(Reuters) - A liquefied natural gas (LNG) tanker on Sunday docked at the Sabine Pass terminal in Louisiana, with only days to go before the United States ships its first export cargo of seaborne gas from the lower 48 states.
U.S. exports will add to a wave of supply coming from Australian projects at a time when demand is faltering in major consuming countries and prices plummeting in line with oil.
Expected to become an importer of LNG just a decade ago, the shale gas revolution in the United States that unlocked cheap, abundant supplies has wreaked havoc on global gas markets as LNG meant for the country was redirected around the world.
Set to load the first shale gas to export markets, the Asia Vision LNG tanker docked at Cheniere Energy’s Sabine Pass LNG terminal on Sunday, Reuters ship tracking data showed.
The tanker arrived in January in the Gulf of Mexico, but has been anchored off the coast of the terminal after the first shipment from the facility was delayed due to mechanical problems.
Another tanker, the Energy Atlantic, has also been waiting in the Gulf of Mexico to pick up LNG from Sabine Pass since January.
Cheniere said it expected its first cargo to leave the facility by the end of this month or in early March.
“We will export the first cargo shortly. Touch wood, it’ll be at the end of February or in early March,” Andrew Walker, Cheniere Energy’s vice president for strategy, said during an energy industry event in Germany last week.
The company initially intended Sabine Pass as an LNG import terminal but will draw on shale gas production for exports instead.
First exports from Sabine Pass comes within days of the world’s most expensive LNG plant - the $54 billion Gorgon project in Australia - shipping its first cargo.
“The timing is incredible,” said Bernstein analyst Neil Beveridge.
Companies including Chevron Corp, Royal Dutch Shell and Exxon Mobil Corp have invested some $180 billion in seven Australian LNG export plants ramping up production from 2015 to 2017, making the country the top exporter of the fuel ahead of Qatar.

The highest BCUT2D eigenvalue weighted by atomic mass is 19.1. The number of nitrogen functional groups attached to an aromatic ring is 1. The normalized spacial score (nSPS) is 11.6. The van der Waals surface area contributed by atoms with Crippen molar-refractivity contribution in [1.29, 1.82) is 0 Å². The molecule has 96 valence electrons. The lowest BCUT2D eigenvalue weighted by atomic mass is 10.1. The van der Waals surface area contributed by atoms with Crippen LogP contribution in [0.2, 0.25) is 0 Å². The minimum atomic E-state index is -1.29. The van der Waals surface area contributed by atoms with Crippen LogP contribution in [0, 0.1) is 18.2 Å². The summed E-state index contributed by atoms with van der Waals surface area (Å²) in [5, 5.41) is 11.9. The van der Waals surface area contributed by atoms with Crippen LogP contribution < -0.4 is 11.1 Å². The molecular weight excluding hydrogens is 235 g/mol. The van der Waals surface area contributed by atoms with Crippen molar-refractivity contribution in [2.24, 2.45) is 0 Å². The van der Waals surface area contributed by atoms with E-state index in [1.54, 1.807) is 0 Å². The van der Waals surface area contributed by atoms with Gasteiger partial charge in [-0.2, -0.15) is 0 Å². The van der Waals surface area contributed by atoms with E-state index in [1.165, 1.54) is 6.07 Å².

“Sabine Pass will just add to the global oversupply,” said Beveridge, although he expects the facility to run below capacity for the time being because of weak demand and low prices.
Four other U.S. projects have already broken ground, including Dominion Resources’ Cove Point plant in Maryland expected in 2017, Sempra Energy’s Cameron LNG in Louisiana and Freeport LNG’s plant in Texas expected in 2018, and Cheniere’s Corpus Christi plant in Texas in 2019.
Once operational, Sabine Pass will be the first LNG export terminal outside of Alaska. The United States has been exporting LNG mostly to Japan from Alaska since 1969.
With growth in pipeline exports to Mexico and LNG exports to the world, the United States is expected to transition from a net importer of gas, mostly from Canada, to a net exporter by 2017 as the nation’s shale gas production continues to grow, according to federal energy forecasts.
The United States was last a net exporter of gas in 1957.
In 2015, the U.S. exported on average 0.07 billion cubic feet per day from Alaska, according to federal data. That is expected to rise to 0.5 bcfd in 2016 and 1.33 bcfd in 2017 with the startup of the liquefaction units at Sabine Pass and other LNG facilities, according to federal forecasts.
For comparison, the United States produces about 80 bcfd of gas, according to federal data.
Reporting by Jacob Gronholt-Pedersen; additional reporting by Henning Gloystein, Scott DiSavino in New York; Editing by Christian Schmollinger and Chizu Nomiyama